System Justification and the Disruption of Environmental Goal-Setting: A Self-Regulatory Perspective

Irina Feygina, Rachel E. Goldsmith, John T. Jost

Research output: Chapter in Book/Report/Conference proceedingChapter

Abstract

Global warming and environmental destruction pose formidable social dilemmas. Although the contribution of each person to the problem through consumption, utilization, and waste is nearly invisible, the cumulative impact for the well-being of societies and individuals within those societies is potentially devastating. We propose that an important psychological factor contributing to the environmental commons dilemma is the motivation to justify and rationalize the status quo and the extant socioeconomic system. Rather than acknowledging and confronting environmental problems, we propose that people may engage in denial of environmental realities as a means of satisfying short-term needs associated with system justification. Denial, in turn, contributes to a failure to set proenvironmental goals and the tendency to perpetuate environmentally harmful behaviors that are detrimental in the long term. Four studies provided support for these predictions. People who exhibit chronically stronger (vs. weaker) tendencies to justify the system reported greater denial of environmental problems, less favorable attitudes toward the environment, and failure to set useful, ambitious goals or to engage in behaviors that would prevent further environmental deterioration. Differences in system justification tendencies helped to explain commonly observed differences in environmental attitudes and behaviors among liberals and conservatives, women and men, and those with more-compared to less-years of education. In addition, our experimental evidence suggested that engaging in denial of environmental realities serves a system-justifying function by re-establishing a view of the system as legitimate and just, but it interferes with setting goals to help the environment. Implications of a selfregulatory perspective on environmental attitudes and potential contributions of a social psychological analysis of commons dilemmas are discussed.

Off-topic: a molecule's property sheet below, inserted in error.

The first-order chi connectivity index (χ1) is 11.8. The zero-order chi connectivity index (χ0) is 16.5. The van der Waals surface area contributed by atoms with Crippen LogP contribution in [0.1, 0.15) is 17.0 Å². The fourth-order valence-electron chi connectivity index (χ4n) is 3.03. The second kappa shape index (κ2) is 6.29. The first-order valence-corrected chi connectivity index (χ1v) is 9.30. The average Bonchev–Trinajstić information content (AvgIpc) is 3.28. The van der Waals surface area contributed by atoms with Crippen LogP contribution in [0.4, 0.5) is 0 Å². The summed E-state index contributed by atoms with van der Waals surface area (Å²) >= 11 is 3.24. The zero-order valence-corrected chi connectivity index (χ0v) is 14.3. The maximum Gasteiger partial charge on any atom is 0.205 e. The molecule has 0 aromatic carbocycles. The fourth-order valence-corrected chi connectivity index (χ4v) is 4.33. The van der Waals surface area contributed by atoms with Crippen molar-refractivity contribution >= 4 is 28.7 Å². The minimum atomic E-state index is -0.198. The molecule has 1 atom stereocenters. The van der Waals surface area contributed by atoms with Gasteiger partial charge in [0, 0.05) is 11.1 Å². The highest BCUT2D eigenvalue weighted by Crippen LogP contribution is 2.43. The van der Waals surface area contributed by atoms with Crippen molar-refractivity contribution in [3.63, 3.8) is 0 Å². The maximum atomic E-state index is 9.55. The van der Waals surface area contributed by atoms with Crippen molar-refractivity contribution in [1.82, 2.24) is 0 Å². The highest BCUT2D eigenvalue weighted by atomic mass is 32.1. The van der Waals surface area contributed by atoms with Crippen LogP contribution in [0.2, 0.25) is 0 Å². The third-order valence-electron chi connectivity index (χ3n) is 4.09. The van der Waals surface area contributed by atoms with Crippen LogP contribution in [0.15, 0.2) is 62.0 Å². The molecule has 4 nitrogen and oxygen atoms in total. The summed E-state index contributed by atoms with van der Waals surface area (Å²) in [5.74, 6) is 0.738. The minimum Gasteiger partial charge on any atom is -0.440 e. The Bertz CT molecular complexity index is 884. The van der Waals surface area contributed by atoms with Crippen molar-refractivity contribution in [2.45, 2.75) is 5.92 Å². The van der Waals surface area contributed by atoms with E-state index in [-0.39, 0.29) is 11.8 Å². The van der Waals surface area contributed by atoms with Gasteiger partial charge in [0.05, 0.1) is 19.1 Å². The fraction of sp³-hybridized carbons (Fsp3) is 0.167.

Original languageEnglish (US)
Title of host publicationSelf Control in Society, Mind, and Brain
PublisherOxford University Press
ISBN (Electronic)9780199776894
ISBN (Print)9780195391381
DOIs
StatePublished - May 1 2010

Keywords

  • Commons dilemmas
  • Environmental attitudes and behaviors
  • Global warming
  • Goal setting
  • Intention formation
  • Self-regulation
  • System justification

ASJC Scopus subject areas

  • Psychology(all)

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